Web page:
Two-factor Becomes Hack-factor In Reddit Attack

Tue, 07/08/2018 - 14:49
Ransomware , Data Protection

The last few years have seen a number of high profile hacks, each growing in complexity and affecting masses of people. Strains of ransomware have begun using different codes such as ‘worms’ to increase effectiveness and in some cases, strains are able to choose what kind of infection will be most profitable (ransomware or crypto-mining) to cyber-criminals. As hacks, ransomware attacks and other cyber-crimes are becoming more prevalent, what are organizations doing to try and protect themselves?

 The latest high-profile victim to come under attack is internet giant, website and social platform Reddit. Unlike some other organizations Reddit reported the attack/hack just four days after it took place, having compiled an investigation into what had occurred and what data was likely to have been accessed.

Organisations have historically been encouraged to report breaches as soon as they are discovered but often this has not been the case. In Europe the GDPR, which came into place in 2018, ensures organizations must report breaches within 72-hours.

Reddit uses two-factor authentication as a security measure to assist with protecting systems and user’s information and accounts.

Two-factor Authentication (2FA) is a security process in which systems require two factors of authentication for an account to be accessed. This is usually comprised of a password and a secondary pin or one-time-passcode often shared by text or utilizing an app.

Reddit systems shared the secondary aspect of their 2FA via SMS message. Hackers were able to compromise employee accounts by utilising an SMS intercept; information needed to exploit this sort of attack would likely include, an SMS number, an active address and credit card details – all information that can be found on the dark web following major data breaches such as those that happened at Yahoo and Equifax.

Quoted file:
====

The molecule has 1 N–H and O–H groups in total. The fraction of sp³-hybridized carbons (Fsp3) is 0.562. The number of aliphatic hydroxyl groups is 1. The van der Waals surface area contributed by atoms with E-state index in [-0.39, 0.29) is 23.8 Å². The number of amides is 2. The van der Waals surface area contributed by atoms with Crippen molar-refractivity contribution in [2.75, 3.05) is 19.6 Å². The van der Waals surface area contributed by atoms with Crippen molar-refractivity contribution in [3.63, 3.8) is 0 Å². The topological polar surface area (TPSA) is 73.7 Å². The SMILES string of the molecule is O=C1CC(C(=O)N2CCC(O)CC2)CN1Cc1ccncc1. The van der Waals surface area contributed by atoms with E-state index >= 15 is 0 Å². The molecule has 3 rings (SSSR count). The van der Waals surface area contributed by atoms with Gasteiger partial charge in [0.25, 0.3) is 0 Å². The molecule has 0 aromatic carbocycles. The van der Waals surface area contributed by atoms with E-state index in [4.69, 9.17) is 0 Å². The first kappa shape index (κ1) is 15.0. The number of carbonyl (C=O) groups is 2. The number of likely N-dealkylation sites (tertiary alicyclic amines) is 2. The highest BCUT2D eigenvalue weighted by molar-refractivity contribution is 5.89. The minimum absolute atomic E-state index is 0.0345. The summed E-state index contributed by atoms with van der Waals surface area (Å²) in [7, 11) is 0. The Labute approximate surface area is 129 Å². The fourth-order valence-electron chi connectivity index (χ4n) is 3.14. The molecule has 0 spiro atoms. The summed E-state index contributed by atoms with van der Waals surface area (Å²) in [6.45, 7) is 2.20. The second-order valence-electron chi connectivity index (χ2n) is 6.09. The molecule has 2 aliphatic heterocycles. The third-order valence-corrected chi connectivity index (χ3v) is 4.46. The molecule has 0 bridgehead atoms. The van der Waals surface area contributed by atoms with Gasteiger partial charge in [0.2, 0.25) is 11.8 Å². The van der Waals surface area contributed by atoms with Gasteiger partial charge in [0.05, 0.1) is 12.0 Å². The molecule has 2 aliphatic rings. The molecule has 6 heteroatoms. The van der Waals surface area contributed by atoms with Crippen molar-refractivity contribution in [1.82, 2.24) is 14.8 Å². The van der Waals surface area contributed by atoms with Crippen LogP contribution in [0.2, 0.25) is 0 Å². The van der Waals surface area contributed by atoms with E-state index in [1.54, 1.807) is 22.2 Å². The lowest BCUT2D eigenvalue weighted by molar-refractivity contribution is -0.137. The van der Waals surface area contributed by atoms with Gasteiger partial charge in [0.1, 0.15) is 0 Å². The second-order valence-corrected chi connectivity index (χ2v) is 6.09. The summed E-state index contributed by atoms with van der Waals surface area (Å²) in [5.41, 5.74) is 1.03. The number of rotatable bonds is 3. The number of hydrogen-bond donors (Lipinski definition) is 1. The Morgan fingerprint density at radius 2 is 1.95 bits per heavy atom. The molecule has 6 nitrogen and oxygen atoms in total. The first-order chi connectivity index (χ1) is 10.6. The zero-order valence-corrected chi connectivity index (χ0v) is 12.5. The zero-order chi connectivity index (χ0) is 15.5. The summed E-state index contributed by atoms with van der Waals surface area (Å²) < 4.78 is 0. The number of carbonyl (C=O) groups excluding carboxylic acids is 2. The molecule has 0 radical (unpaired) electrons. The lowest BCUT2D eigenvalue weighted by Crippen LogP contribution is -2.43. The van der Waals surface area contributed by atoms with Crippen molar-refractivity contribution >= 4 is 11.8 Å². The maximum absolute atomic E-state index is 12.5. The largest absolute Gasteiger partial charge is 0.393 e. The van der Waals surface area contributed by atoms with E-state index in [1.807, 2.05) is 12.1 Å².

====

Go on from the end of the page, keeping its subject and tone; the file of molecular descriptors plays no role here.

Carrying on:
After employee accounts were compromised, hackers were able to access two systems. The first was a database backup from 2007 which contained passwords, email addresses and private posts from 2007 and previous years. The second system accessed was Reddit ‘digest’ emails sent to users in June 2018 – these emails would have linked an email and a username.

Speaking on the situation Reddit CTO Christopher Slowe said:

“If your account credentials were affected and there’s a chance the credentials relate to the password you’re currently using on Reddit, we’ll make you reset your Reddit account password… Whether or not Reddit prompts you to change your password, think about whether you still use the password you used on Reddit 11 years ago on any other sites today… If your email address was affected, think about whether there’s anything on your Reddit account that you wouldn’t want to be associated back to that address.”


How 2FA got beaten

2-factor authentication is designed to improve the security of platforms so the idea that it was beaten with a relatively simple technique of accessing a mobile SIM card is alien. SMS systems have been in mass use for over two decades so there is clearly a need for improvement in the security systems surrounding them. Once hackers have sufficient amounts of personal information they are able to access or copy a SIM and access an SMS account. Personal information could be collected via a phishing scam or in some cases purchased on the dark web.

What Reddit are doing to improve security

Following the hack, Reddit has promptly responded, launched an investigation and established steps to improve their security processes, they have also contacted users who may have been affected to assist with improving account security and updating passwords. What steps are being taken?

  • The breach has been investigated internally to understand how systems were accessed and what data was accessed.
  • The breach has been reported to law enforcement who are carrying out their own investigation.
  • Messages have been sent to users to update their account security if they are potentially at risk of unauthorized access.
  • Adding additional security measures and improving 2FA



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